Florida residents are being targeted by phone calls threatening arrest for failing to comply with federal jury service. The scammer tells the victim that he or she can avoid arrest or other negative consequences by making a payment, which may include purchasing a pre-paid gift card and then giving the card number to the scammer.
The scammer may sound convincing and use real information about the victim, real court addresses, and real names of federal judges to make the scam appear more credible. Scammers may even "spoof" the phone number on caller ID so that the call falsely appears to be from a court number or the number of another government agency.
These phone calls are fraudulent and are not from the U.S. District Court for the Middle District of Florida, the U.S. Marshals Service, or any other law enforcement agency. Do not provide the caller with any personal or financial information.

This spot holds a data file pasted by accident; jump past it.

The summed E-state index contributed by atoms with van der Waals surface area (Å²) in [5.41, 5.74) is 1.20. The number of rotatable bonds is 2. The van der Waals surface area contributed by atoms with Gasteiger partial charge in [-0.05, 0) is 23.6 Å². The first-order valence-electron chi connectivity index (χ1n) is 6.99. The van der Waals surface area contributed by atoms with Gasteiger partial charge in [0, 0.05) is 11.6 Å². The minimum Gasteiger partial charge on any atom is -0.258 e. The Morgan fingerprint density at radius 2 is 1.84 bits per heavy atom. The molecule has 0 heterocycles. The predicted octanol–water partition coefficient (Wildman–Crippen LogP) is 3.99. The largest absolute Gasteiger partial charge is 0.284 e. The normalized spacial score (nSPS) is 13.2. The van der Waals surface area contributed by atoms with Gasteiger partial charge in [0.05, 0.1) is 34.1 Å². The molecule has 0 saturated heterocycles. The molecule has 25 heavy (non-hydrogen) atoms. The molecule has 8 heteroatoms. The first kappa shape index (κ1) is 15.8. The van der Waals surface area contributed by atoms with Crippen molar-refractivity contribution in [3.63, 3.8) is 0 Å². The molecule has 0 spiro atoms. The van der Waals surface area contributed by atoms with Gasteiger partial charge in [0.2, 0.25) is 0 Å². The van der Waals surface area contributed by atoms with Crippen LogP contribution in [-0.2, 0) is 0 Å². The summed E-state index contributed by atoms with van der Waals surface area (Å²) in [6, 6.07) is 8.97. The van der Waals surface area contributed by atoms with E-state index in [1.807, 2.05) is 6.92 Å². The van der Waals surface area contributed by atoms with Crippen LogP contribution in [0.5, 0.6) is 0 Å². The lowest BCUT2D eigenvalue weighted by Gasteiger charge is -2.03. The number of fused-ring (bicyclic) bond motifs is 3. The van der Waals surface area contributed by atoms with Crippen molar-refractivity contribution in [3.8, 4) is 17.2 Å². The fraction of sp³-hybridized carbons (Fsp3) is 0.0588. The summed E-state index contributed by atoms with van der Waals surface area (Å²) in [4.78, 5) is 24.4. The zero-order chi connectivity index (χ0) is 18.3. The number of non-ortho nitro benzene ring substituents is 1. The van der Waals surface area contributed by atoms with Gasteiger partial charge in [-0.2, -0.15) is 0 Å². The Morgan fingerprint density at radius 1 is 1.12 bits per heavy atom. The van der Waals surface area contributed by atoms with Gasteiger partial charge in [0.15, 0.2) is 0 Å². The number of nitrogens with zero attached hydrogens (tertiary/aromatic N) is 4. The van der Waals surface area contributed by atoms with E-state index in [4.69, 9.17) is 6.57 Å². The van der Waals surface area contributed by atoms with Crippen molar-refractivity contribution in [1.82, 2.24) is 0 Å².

Here are the facts:
- The court will always send a jury summons by U.S. Mail.
- The court and law enforcement will never demand payment over the phone.
- The court and law enforcement will never demand a gift card number to satisfy an obligation.
- A prospective juror who disregards a jury summons will be contacted through the mail by the court clerk's office and may, in certain circumstances, be ordered to appear before a judge. Such an order will always be in writing and signed by the judge.
- A fine will never be imposed until after the individual has appeared in court and been given the opportunity to explain his or her circumstances. If a fine is imposed, it will be in open court and reduced to writing (and will not be payable by gift card number).
The U.S. Marshals Service and FBI are urging people to report these scams to their local FBI office. Click here to read the U.S. Marshals Service press release for more information.